There are several different pre-made first aid kits that already come with a pouch. However, I would highly recommend to at least build these out, replace lower quality content and add the medication and equipment you need for your individual situation or adventure. A pouch for your first aid kit should ideally fulfill the following criteria:

  • Be brightly colored, ideally red or orange, labeled with the first aid sign. This will make it easier for you, as well as anyone who is supposed to help you in an emergency situation, to find the first aid kit inside your backpack.
  • Have high quality zippers, with which you can open it all the way (not just partially!). This will make it easy and fast to access all the contents.
  • Contain several different (but not too many) compartments. This way you can easily store, view and access its contents.
  • Be at least water repellent and if you venture into areas with very high humidity, very heavy rainfalls or you’ll be doing activities like water rafting etc. it should be water proof even when submersed.

The first aid kit pouch I use and recommend is the Deuter First Aid Kit. It caters to all of the above criteria. It’s relatively light-weight and its size is perfect to store everything mentioned in my list above (although it’s admittably a little more on the tighter end). Another alternative I considered is this pouch from Tasmanian Tiger, which also has a pretty good size and caters to most of the criteria above. However, it’s all black, and slightly more heavy which made me decide for the Deuter pouch.

Hiking First Aid Kit Best Pouch

You Created your Outdoor First Aid Kit, now what?

To finish up this deep-dive into the world of hiking first aid kits, please keep in mind a first aid kit is only useful if you know what’s in it and how to use it! Here are my 6 tips to make sure your first aid kit is actually useful:

  • Do a first aid class. And do it regularly. As in every year. Especially in an emergency situation, we are likely to panic and forget things. That’s why it’s super important to get in as much practice as you possibly can.
  • Check the contents of your first aid kit regularly to make sure no medication or bandages are out of date. Sidenote: outdated bandages and wound dressings are great to practice first aid with kids (or for youself).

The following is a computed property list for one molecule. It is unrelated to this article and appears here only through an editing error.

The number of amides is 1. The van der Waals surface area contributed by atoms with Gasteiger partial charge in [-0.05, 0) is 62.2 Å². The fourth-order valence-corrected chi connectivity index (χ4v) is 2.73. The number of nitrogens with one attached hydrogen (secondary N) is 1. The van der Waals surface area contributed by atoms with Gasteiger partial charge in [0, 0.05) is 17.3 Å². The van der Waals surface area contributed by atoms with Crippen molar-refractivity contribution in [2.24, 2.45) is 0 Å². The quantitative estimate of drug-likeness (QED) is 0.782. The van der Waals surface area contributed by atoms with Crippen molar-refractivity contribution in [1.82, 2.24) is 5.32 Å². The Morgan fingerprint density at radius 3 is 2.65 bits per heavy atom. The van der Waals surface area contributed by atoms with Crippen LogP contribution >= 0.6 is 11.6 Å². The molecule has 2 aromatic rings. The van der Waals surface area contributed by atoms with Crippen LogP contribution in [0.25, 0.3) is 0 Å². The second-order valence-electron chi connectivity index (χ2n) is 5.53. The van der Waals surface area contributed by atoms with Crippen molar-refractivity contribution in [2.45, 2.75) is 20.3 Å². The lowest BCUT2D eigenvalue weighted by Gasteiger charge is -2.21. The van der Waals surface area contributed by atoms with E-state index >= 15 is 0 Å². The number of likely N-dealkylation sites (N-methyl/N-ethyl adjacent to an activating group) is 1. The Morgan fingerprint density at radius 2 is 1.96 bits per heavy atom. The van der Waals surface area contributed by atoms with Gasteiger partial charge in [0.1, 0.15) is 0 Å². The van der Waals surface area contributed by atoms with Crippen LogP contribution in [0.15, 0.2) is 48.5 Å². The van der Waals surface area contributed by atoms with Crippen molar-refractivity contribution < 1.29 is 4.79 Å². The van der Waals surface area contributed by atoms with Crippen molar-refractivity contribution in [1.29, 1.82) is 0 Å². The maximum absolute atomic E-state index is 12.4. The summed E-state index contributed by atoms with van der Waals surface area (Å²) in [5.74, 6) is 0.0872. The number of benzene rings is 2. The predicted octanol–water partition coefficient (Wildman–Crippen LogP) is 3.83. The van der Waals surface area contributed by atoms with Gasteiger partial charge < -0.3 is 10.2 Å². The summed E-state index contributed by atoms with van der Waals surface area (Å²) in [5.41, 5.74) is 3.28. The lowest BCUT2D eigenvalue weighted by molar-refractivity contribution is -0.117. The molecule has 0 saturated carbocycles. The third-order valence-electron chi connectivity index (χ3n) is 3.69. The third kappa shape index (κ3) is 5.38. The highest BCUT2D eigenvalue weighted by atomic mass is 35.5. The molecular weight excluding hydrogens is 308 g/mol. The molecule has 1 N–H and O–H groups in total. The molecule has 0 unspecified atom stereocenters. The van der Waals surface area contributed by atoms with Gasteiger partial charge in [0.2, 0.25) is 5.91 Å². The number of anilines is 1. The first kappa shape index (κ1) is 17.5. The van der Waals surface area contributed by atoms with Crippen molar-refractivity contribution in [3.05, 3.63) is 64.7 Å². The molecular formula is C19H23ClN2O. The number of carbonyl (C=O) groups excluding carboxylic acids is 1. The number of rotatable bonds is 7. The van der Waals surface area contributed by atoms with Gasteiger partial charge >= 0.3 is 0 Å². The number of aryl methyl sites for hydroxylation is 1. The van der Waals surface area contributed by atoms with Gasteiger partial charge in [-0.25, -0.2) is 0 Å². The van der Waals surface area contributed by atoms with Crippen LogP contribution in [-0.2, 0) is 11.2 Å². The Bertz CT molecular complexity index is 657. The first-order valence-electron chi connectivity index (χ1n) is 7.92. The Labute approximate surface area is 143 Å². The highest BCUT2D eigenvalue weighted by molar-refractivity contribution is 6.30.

• Pack and unpack your first aid kit regularly so you know where everything is stored and how to access it quickly.
  • If you take something out, replace it at the first chance you get (otherwise you will forget!).
  • Discuss the contents of your first aid kit with whoever you’re out with. That ensures they also know how to help you in an emergency situation. Discuss possible emergency situations together and how to deal with them best.
  • Revise your first aid kit before each and every use and if necessary, tailor it to the specific adventure you’re going on.
  • When hiking, store the first aid kit somewhere in your backpack, where it’s easily accessible and always tell your hiking / outdoor buddy where it is located and how to access it.

I hope my experience on this is helpful and has given you some inspiration on how to tailor your very own first aid kit to your individual needs. Keep in mind that we’re all different and every adventure is different. So, the best first aid kit for hiking is always the one your put together yourself. Because…

  • It is tailored to your individual needs and situation.
  • You have put thought into creating it and thus know its contents very well.
  • It will have high-quality contents that you know how to use.

When creating your tailored first aid kit for outdoor adventures, consider including content for

  1. Basic meds to treat minor illnesses
  2. Wound dressings
  3. Hygienic & other useful items
  4. Emergency situations

Hiking First Aid Kit for Outdoor Adventures

Are you new to thru-hiking and want to do a long-distance hiking trail, but don’t know where to start? Check out why I think the Alpe Adria Trail is the ideal long-distance trail for thru-hiking beginners. And if you want to read more on packing for a long-distance hike take a look at my detailed packing guide for hiking a long-distance trail.